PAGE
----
Myshkin follows them the next day, and then conducts a frantic day-long search for them. He is found by Rogozhin, who takes him back to his house. There, Myshkin finds the corpse of Nastasya, who has been murdered by Rogozhin the previous night. The two men spend the night near the body, having all sorts of crazy conversations.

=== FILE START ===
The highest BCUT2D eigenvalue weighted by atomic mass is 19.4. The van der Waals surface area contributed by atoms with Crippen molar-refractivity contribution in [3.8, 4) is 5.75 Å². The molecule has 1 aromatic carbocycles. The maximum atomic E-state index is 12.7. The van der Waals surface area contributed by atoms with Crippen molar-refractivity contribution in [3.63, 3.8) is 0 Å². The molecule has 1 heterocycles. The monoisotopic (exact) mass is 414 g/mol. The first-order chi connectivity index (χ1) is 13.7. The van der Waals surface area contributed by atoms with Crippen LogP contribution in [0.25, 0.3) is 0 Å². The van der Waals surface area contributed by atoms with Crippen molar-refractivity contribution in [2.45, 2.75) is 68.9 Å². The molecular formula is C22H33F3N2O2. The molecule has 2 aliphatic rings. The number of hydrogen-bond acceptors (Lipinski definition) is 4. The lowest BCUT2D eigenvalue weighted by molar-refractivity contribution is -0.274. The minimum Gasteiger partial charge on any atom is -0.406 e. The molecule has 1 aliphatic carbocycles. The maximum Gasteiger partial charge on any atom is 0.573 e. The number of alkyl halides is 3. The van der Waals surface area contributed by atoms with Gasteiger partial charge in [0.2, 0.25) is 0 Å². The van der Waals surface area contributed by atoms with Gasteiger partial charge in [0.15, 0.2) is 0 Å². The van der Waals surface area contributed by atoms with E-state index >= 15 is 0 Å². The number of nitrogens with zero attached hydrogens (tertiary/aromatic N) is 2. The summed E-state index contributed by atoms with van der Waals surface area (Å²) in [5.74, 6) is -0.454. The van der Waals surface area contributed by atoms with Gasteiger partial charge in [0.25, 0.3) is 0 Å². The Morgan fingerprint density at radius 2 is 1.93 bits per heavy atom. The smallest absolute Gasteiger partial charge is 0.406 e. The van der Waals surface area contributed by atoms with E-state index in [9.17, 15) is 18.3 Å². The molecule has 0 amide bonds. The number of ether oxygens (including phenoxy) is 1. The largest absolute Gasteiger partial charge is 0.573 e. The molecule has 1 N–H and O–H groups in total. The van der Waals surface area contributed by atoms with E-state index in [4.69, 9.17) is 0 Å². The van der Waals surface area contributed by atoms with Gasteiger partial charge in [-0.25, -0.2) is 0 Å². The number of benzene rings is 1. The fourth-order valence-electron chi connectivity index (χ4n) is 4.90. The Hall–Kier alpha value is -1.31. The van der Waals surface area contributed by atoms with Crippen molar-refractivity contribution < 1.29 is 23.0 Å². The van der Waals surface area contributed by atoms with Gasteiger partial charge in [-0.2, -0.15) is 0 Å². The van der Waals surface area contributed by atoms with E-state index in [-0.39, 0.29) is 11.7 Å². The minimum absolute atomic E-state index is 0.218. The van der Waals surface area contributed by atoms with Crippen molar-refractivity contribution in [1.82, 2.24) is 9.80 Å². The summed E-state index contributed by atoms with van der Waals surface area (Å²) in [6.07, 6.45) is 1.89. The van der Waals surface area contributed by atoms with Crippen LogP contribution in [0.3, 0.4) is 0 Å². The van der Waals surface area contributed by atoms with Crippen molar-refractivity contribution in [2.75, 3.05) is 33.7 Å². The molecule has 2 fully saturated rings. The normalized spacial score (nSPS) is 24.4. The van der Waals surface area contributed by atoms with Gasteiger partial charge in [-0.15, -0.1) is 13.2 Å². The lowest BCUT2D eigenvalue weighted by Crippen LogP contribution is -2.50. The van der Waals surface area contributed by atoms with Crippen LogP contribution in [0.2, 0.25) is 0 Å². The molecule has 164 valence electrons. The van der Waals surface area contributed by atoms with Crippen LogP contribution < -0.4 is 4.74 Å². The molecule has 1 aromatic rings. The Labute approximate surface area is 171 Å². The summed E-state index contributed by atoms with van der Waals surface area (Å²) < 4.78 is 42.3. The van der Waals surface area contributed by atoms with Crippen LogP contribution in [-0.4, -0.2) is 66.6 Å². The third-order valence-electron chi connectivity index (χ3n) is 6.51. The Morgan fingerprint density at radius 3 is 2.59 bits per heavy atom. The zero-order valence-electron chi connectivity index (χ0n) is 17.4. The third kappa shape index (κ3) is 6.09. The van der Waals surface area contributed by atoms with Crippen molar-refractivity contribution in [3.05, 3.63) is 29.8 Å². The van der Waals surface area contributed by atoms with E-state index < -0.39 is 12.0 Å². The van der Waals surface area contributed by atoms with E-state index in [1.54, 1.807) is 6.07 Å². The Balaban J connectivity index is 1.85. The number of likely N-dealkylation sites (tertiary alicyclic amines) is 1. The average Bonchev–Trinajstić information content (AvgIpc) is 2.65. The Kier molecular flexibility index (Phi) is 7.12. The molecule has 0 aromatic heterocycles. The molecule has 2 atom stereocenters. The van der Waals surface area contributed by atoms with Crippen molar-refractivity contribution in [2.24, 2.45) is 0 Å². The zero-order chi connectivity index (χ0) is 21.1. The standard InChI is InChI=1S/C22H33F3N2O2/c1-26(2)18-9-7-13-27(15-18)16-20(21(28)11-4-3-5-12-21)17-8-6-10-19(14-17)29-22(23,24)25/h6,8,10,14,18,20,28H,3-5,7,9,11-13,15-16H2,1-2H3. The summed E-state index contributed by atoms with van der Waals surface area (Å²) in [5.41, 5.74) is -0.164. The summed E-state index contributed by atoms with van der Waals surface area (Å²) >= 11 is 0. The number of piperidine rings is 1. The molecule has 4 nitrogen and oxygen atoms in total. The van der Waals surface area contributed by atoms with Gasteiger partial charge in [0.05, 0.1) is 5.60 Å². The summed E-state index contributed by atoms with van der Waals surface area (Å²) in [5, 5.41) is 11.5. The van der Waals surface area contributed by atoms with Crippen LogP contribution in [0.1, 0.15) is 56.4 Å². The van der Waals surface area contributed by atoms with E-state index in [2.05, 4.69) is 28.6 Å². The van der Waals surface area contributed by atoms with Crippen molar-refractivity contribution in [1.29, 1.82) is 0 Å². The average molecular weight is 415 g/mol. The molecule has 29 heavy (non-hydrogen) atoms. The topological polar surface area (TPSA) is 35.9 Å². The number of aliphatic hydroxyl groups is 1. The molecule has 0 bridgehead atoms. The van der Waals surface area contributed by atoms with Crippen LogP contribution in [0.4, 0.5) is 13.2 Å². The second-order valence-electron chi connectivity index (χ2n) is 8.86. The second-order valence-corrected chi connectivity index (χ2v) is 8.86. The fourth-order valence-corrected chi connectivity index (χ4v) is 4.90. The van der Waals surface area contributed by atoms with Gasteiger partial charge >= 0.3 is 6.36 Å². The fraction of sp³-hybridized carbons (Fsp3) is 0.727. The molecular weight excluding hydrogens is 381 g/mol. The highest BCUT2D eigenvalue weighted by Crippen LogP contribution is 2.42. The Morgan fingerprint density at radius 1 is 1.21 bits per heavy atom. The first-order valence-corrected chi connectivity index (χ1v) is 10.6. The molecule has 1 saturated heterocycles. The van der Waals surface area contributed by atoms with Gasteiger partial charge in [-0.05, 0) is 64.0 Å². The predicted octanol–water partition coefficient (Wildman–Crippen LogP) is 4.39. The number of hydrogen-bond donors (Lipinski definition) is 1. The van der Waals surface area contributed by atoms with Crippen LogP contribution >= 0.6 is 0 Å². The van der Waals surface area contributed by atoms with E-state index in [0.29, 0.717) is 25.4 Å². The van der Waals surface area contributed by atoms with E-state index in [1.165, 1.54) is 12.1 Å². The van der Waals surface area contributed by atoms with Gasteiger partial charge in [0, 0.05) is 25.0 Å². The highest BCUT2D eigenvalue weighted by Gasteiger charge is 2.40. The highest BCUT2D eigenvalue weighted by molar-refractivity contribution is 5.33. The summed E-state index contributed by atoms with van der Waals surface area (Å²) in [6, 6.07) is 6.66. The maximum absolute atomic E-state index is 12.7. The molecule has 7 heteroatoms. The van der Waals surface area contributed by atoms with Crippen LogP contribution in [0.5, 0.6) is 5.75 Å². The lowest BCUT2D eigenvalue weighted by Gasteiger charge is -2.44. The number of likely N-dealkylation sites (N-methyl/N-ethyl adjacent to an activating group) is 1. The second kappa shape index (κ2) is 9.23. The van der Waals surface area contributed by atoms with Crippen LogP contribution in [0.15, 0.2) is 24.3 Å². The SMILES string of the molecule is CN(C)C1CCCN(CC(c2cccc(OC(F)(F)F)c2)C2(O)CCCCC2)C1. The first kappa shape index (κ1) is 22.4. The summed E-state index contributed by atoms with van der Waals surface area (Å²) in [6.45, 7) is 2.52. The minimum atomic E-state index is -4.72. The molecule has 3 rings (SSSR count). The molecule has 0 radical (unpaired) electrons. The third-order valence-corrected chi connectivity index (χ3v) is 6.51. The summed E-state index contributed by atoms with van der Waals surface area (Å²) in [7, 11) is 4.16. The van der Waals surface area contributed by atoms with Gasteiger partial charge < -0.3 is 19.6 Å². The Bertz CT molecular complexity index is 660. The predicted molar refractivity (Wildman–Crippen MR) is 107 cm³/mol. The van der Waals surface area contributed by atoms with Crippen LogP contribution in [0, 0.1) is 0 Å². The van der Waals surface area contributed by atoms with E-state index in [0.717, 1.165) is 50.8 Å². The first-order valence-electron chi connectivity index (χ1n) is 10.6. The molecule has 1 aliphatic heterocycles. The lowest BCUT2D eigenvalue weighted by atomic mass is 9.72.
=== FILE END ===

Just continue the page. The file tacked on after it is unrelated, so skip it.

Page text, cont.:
The next morning, the police come, and find Rogozhin with a brain fever, and Myshkin back in the near-catatonic state he originally suffered from. Rogozhin is sentenced to fifteen years of hard labor in Siberia, Myshkin returns to the sanatorium with Kolya's help, and Aglaya, against the wishes of her family, marries a wealthy, exiled Polish count that later is discovered to be neither wealthy, nor a count, nor an exile—at least, not a political exile. The Epanchins come to visit Myshkin, and Mrs. Epanchin weeps over him.